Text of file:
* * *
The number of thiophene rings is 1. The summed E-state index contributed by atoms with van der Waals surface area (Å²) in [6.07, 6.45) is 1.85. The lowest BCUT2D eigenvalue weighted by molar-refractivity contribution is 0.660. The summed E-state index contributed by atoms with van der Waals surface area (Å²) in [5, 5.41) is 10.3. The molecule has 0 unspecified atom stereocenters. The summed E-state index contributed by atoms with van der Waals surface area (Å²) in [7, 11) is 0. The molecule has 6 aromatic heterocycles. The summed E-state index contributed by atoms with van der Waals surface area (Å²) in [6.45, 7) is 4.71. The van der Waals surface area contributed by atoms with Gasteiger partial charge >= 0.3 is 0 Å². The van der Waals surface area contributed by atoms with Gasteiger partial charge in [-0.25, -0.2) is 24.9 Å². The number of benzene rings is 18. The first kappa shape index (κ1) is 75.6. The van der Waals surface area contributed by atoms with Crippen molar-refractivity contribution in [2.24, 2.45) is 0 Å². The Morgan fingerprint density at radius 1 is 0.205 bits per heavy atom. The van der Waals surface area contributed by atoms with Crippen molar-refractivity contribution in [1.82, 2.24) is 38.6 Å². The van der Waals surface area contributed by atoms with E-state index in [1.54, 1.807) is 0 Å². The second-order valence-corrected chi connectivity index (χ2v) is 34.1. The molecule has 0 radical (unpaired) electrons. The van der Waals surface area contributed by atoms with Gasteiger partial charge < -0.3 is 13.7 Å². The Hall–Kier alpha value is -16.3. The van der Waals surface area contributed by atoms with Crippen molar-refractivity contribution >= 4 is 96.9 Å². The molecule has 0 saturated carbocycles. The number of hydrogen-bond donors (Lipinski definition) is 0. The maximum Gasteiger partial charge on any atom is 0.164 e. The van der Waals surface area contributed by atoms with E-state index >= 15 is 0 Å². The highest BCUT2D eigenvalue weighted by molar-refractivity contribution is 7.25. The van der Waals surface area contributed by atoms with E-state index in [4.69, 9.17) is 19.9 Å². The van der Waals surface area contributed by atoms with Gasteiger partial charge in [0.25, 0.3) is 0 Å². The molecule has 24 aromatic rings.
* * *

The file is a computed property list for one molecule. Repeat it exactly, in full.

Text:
The number of thiophene rings is 1. The summed E-state index contributed by atoms with van der Waals surface area (Å²) in [6.07, 6.45) is 1.85. The lowest BCUT2D eigenvalue weighted by molar-refractivity contribution is 0.660. The summed E-state index contributed by atoms with van der Waals surface area (Å²) in [5, 5.41) is 10.3. The molecule has 0 unspecified atom stereocenters. The summed E-state index contributed by atoms with van der Waals surface area (Å²) in [7, 11) is 0. The molecule has 6 aromatic heterocycles. The summed E-state index contributed by atoms with van der Waals surface area (Å²) in [6.45, 7) is 4.71. The van der Waals surface area contributed by atoms with Gasteiger partial charge >= 0.3 is 0 Å². The van der Waals surface area contributed by atoms with Gasteiger partial charge in [-0.25, -0.2) is 24.9 Å². The number of benzene rings is 18. The first kappa shape index (κ1) is 75.6. The van der Waals surface area contributed by atoms with Crippen molar-refractivity contribution in [2.24, 2.45) is 0 Å². The Morgan fingerprint density at radius 1 is 0.205 bits per heavy atom. The van der Waals surface area contributed by atoms with Crippen molar-refractivity contribution in [1.82, 2.24) is 38.6 Å². The van der Waals surface area contributed by atoms with E-state index in [1.54, 1.807) is 0 Å². The second-order valence-corrected chi connectivity index (χ2v) is 34.1. The molecule has 0 radical (unpaired) electrons. The van der Waals surface area contributed by atoms with Gasteiger partial charge < -0.3 is 13.7 Å². The Hall–Kier alpha value is -16.3. The van der Waals surface area contributed by atoms with Crippen molar-refractivity contribution >= 4 is 96.9 Å². The molecule has 0 saturated carbocycles. The number of hydrogen-bond donors (Lipinski definition) is 0. The maximum Gasteiger partial charge on any atom is 0.164 e. The van der Waals surface area contributed by atoms with E-state index >= 15 is 0 Å². The highest BCUT2D eigenvalue weighted by molar-refractivity contribution is 7.25. The van der Waals surface area contributed by atoms with E-state index in [4.69, 9.17) is 19.9 Å². The van der Waals surface area contributed by atoms with Gasteiger partial charge in [0.25, 0.3) is 0 Å². The molecule has 24 aromatic rings.